The need for improved education and awareness was cited in several islands. As was noted in St. Kitts, the only way to reduce the marginalization of the physical planning process was through education and public involvement.  In order to achieve this, NGOs would have to adopt a ‘watchdog’ role through their members, and a free press is essential in this respect.  Several islands, including Anguilla, Bequia and St. Kitts suggested the use of videos to demonstrate wise and unwise practices.  In Montserrat, the use of the Internet to bring public pressure to bear on a political decision to mine sand from an important turtle-nesting beach, resulted in a reversal of the decision.  In fact one of the recommendations from the Montserrat workshop was to undertake a widespread sensitization campaign about the sand mining issues.  The need to extend such efforts to tourists was noted in Anguilla and Carriacou, in particular so that they accept a natural-looking beach vista (with seaweed and seagrass), rather than a perfectly manicured beach. 

Community responsibility for beaches was a topic taken up for discussion in Antigua and Barbuda, where it was suggested that this was one way to generate civic pride.  It was suggested that there were many staunch environmentalists at the community level, but the problem was how to unite these individuals to make a difference. Suggestions such as community beach clean-ups and ‘best kept beach’ competitions were ideas discussed in Dominica.  The importance of beaches in the family structure was described in Montserrat where beaches are considered a place for family bonding.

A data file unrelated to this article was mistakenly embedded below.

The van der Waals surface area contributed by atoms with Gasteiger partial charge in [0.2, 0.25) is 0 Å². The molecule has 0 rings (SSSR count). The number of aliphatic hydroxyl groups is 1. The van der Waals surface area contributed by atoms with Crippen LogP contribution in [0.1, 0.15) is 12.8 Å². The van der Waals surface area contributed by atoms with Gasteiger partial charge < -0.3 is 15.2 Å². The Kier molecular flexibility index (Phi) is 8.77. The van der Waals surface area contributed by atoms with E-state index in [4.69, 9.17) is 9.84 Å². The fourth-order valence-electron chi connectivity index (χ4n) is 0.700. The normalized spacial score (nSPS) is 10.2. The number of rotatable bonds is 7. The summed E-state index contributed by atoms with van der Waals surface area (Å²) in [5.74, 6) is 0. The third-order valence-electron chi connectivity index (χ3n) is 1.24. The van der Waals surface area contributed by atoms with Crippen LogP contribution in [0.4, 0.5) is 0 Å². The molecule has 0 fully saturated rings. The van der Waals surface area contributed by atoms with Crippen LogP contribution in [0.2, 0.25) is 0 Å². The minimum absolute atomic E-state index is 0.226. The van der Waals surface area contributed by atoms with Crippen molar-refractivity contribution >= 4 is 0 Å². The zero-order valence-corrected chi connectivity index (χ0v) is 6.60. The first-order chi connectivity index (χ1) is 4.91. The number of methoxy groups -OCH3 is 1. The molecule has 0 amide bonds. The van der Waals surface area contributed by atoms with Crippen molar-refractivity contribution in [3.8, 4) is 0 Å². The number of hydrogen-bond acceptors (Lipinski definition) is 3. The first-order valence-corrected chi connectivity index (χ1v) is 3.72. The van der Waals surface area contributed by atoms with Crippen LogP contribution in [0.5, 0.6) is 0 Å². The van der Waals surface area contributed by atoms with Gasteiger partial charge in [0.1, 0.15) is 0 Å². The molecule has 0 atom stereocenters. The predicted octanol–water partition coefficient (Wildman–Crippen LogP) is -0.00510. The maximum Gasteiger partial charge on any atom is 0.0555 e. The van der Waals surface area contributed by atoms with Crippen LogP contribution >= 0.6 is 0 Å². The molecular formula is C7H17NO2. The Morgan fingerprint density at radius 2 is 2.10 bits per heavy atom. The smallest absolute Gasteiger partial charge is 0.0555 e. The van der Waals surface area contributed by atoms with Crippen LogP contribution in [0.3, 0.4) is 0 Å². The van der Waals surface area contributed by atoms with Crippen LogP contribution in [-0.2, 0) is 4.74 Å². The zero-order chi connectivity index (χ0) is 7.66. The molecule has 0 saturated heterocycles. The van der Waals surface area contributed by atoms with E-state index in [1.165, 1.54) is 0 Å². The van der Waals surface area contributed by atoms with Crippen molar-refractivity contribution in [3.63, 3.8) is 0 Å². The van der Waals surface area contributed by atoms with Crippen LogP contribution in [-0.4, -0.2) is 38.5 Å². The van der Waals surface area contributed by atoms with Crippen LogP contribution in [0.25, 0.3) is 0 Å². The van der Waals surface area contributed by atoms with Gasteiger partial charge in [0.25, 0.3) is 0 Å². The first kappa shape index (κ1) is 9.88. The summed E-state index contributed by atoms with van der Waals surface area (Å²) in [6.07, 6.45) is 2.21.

The need for improved coordination among agencies and the clear definition of agency responsibilities was noted in several islands: Anguilla, Antigua and Barbuda, Dominica, Nevis and St. Kitts.  The need to share information among agencies, e.g. beach-monitoring data, was emphasized in Antigua and Barbuda, and in Bequia, where one of the workshop recommendations resulted in a presentation about the beach-monitoring to a meeting organized by the Tourist Board.  Strengthening existing organizations and/or creating new agencies for coastal management was discussed in Dominica, Nevis and St. Kitts. In many islands new legislation, regulations and plans have been in the pipeline, awaiting government approval for many years, e.g. a land-use development plan in Anguilla, beach regulations in St. Kitts, fisheries regulations in Dominica, these need to be brought to the front of the queue and passed into law. 

Proactive approaches to Planning were thought to be another way to reduce conflicts.  This was suggested in relation to sand mining in St. Kitts and to beach erosion in Nevis, so that instead of just reacting to crisis situations, agencies had prepared well-designed strategies in advance.  In St. Kitts and Dominica, zoning plans for beaches were suggested as ways to reduce conflicts, while in Nevis, preparations for a coastal management plan were scheduled to start by the end of 2000.  Although perhaps the crux of the issue was identified in Anguilla, where it was stated that more public involvement in the planning process is needed.

Implementation of adequate coastal development setbacks was identified as one of the planning mechanisms that would help reduce some of the conflicts.  The difficulties of enforcing such measures in the political climate were discussed in Anguilla and in Antigua and Barbuda.  The need to increase existing setback distances was noted in the Turks and Caicos Islands and Dominica, and in the latter island one participant noted that ‘Hurricane Lenny was a blessing in disguise’ since this event clearly showed the public there was a need for such measures.